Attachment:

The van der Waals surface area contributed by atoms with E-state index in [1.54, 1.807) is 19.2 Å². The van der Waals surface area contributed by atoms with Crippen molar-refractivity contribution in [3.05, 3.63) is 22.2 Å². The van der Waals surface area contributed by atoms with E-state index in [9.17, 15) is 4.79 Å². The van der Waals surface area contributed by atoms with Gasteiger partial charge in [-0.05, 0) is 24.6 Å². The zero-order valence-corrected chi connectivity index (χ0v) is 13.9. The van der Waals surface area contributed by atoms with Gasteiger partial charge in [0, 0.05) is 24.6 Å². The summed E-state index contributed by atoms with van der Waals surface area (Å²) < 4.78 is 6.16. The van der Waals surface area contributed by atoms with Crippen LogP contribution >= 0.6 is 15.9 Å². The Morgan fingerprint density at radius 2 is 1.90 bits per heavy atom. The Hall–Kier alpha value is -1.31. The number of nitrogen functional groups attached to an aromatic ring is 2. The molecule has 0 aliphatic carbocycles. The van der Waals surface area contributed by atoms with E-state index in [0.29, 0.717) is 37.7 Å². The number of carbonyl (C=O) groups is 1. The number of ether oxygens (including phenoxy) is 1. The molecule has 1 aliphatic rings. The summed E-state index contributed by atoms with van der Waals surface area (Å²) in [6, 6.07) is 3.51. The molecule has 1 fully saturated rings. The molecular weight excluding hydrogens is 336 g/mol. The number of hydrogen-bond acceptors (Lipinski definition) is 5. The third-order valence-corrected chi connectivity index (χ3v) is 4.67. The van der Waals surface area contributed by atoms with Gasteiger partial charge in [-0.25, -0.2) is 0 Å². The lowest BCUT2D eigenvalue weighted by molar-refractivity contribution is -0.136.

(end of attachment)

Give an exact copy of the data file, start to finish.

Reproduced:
The van der Waals surface area contributed by atoms with E-state index in [1.54, 1.807) is 19.2 Å². The van der Waals surface area contributed by atoms with Crippen molar-refractivity contribution in [3.05, 3.63) is 22.2 Å². The van der Waals surface area contributed by atoms with E-state index in [9.17, 15) is 4.79 Å². The van der Waals surface area contributed by atoms with Gasteiger partial charge in [-0.05, 0) is 24.6 Å². The zero-order valence-corrected chi connectivity index (χ0v) is 13.9. The van der Waals surface area contributed by atoms with Gasteiger partial charge in [0, 0.05) is 24.6 Å². The summed E-state index contributed by atoms with van der Waals surface area (Å²) < 4.78 is 6.16. The van der Waals surface area contributed by atoms with Crippen LogP contribution >= 0.6 is 15.9 Å². The Morgan fingerprint density at radius 2 is 1.90 bits per heavy atom. The Hall–Kier alpha value is -1.31. The number of nitrogen functional groups attached to an aromatic ring is 2. The molecule has 0 aliphatic carbocycles. The van der Waals surface area contributed by atoms with E-state index in [0.29, 0.717) is 37.7 Å². The number of carbonyl (C=O) groups is 1. The number of ether oxygens (including phenoxy) is 1. The molecule has 1 aliphatic rings. The summed E-state index contributed by atoms with van der Waals surface area (Å²) in [6, 6.07) is 3.51. The molecule has 1 fully saturated rings. The molecular weight excluding hydrogens is 336 g/mol. The number of hydrogen-bond acceptors (Lipinski definition) is 5. The third-order valence-corrected chi connectivity index (χ3v) is 4.67. The van der Waals surface area contributed by atoms with Gasteiger partial charge in [-0.25, -0.2) is 0 Å². The lowest BCUT2D eigenvalue weighted by molar-refractivity contribution is -0.136.